The European Union and Japan will sign a political agreement during a summit on Thursday (6 June) that will pave the way towards inking a trade deal by the end of the year.
A political agreement will not end the negotiations, which started four years ago though. It is always announced when both sides agree there is no turning back and enough is on the table to satisfy both sides, Hosuk Lee-Makiyama, director of the European Centre for International Political Economy (ECIPE) told EURACTIV.com.
EU-Japan Summit on Thursday. Ambitious free and fair trade deal in the making.
— Donald Tusk (@eucopresident) July 4, 2017
Now, the technical staff will have to hash out the details. Top negotiators have tried to iron out differences over auto tariffs in the EU and Japanese agriculture trade concessions, as well as issues like rules of origin.
Japan is reportedly proposing a low-tariff import quota on some categories of European cheese, which is proving to be a contentious aspect of the negotiations.
In the auto sector, Tokyo is set to request an elimination of tariffs in seven years after the trade pact comes into effect, the Japan Times reports. The EU, meanwhile, is believed to be asking for duties to be scrapped in 10 years instead.
Some other politically sensitive elements of the deal are clearly left for the next round, such as investment protection and data flows. “Count another extra year – at least – too see the final shape of the agreement,” said expert Iana Dreyer from Berderlex.
Věra Jourová, EU Commissioner for Justice, Consumers and Gender Equality, and Haruhi Kumazawa, commissioner of the Personal Information Protection Commission of Japan, met in Brussels on Monday (3 July) to advance on data protection.
They said that recent reforms in privacy legislation have increased convergence between the EU and Japanese systems. This offers new opportunities to further facilitate smooth and mutual data flows, in particular through simultaneous finding of an adequate level of protection by both sides, reads a Commission statement.
Trade Commissioner Cecilia Malmström and agriculture Commissioner Phil Hogan visited Japan last week and returned on Saturday (1 July), confident both sides can reach a political agreement.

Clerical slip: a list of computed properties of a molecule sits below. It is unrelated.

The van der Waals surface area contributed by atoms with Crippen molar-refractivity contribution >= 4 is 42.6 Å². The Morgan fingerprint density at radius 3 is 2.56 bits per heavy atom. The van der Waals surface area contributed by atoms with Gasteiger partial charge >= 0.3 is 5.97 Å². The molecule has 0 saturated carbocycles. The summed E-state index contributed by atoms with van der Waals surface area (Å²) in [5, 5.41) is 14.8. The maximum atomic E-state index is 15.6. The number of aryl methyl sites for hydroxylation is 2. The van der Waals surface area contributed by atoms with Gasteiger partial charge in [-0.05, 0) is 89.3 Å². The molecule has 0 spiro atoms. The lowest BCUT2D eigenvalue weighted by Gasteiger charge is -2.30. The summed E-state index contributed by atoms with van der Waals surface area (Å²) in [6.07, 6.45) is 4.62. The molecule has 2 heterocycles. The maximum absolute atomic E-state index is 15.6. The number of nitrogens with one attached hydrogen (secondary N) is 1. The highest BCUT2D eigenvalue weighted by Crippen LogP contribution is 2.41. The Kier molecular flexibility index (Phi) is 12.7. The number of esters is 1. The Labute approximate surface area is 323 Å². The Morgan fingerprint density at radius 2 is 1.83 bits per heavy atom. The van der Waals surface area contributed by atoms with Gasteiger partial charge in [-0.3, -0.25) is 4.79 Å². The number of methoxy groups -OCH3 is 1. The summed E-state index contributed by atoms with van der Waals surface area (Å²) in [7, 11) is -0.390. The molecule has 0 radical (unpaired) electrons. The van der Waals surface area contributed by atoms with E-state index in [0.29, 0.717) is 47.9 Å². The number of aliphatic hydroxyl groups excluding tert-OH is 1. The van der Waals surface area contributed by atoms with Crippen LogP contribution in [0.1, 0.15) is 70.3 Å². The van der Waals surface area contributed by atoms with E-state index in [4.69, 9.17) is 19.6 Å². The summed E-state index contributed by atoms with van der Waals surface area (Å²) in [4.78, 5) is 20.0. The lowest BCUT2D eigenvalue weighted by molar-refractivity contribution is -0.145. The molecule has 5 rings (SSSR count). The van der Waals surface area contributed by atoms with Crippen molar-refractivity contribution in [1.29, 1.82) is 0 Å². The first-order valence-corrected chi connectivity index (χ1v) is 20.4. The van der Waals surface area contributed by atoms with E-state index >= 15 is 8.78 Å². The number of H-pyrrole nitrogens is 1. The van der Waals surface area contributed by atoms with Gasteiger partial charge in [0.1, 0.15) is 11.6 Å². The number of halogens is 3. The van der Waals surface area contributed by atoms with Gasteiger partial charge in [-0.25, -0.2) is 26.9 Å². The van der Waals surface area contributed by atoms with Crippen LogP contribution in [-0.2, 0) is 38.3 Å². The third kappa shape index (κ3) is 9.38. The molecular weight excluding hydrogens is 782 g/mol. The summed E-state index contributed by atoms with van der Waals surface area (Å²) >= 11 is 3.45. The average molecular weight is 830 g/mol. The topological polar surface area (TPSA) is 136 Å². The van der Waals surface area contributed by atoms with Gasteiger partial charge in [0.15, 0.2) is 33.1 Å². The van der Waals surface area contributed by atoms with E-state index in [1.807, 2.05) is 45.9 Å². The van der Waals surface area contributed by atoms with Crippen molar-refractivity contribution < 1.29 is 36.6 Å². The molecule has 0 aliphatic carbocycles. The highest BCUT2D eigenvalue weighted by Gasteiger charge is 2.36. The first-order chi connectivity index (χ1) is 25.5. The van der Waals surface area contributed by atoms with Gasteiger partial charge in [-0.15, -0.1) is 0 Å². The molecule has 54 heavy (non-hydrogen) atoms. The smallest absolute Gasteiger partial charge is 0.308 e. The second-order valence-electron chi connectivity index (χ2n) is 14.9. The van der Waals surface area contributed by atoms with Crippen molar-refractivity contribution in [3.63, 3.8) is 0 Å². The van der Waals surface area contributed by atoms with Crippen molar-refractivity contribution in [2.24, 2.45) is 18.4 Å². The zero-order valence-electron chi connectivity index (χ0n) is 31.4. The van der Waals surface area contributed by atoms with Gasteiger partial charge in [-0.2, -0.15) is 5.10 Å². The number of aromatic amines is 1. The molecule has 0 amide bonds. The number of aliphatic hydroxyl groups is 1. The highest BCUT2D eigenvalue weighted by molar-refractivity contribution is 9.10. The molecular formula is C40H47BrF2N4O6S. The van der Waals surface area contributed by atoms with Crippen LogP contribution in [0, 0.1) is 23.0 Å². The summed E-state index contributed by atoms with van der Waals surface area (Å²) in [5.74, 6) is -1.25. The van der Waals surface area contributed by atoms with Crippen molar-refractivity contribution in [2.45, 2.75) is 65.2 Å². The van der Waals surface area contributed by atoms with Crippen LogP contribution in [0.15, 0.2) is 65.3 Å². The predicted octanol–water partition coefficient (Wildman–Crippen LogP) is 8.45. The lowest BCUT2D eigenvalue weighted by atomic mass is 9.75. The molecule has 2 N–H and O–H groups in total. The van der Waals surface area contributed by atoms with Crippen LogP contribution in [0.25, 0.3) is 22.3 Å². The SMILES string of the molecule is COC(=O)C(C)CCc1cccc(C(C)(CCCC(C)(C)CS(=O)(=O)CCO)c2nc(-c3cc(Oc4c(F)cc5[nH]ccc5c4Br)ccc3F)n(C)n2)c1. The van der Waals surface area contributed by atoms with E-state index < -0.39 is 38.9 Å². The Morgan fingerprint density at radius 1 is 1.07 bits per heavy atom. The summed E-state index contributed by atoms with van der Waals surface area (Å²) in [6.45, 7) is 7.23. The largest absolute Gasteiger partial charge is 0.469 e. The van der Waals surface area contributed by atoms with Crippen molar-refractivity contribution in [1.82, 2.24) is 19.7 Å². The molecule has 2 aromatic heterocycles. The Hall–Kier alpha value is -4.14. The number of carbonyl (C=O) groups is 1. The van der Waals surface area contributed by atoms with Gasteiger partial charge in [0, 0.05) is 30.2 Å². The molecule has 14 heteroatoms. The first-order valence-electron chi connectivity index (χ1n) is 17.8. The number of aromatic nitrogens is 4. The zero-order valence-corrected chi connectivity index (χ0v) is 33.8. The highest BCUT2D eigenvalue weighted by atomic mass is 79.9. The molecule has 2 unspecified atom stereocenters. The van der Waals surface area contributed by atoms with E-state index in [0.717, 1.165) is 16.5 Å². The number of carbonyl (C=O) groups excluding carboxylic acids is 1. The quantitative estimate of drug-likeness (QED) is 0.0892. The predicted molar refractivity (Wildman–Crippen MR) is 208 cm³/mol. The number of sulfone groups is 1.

“We have sufficient convergence so that our officials can discuss in the coming days to iron out the remaining details” the Commission tweeted on Saturday, confirming “substantial progress… on a number of sensitive agricultural issues”.
“We’re almost there. I’m quite confident that our leaders can agree on a package when they meet on 6 July”, tweeted Malmström.
She also said the package would “tear down almost all customs duties between us that are worth a lot of money, billions actually”. EU exports to Japan overall “could be boosted by one third”.
Tough negotiations still ongoing
A special trade policy committee meeting dedicated to the Japan pact is pencilled in the diaries of the member states on Brussels on Wednesday (5 July).
Japanese Foreign Minister Fumio Kishida said he will be in Brussels on Wednesday for another round of talks with the EU trade chief, aiming to finalise the agreeement.
“Tough negotiations are still ongoing. I can’t prejudge, but I will join the talks with a strong determination to realise” a free trade agreement in principle, Kishida said today ahead of his two-day trip. “I will work to the bitter end to achieve the best results for Japan,” he said.
— Daniel Caspary MdEP (@caspary) July 4, 2017
Japan is the EU’s sixth largest trading partner in the world. For Japan, the EU occupies third place. The volume of trade between the two totalled an estimated €125 billion in 2016.
The EU is accelerating negotiations on all fronts with the advent of the Trump era. In his plans to boost homegrown companies, Trump has proposed a 20% tax on imports and has taken an ambiguous, wait-and-see approach on the Transatlantic Trade and Investment Partnership (TTIP).
In the process, the president has also withdrawn US support for the Trans-Pacific Partnership (TPP), which included Japan and other 11 partners.
During a summit in March, European Commission President Jean-Claude Juncker said he was “very confident” of a “swift agreement this year”.
On Saturday, Malmström said that a deal would send a “strong signal to the rest of the world that the EU and Japan believe in free trade”.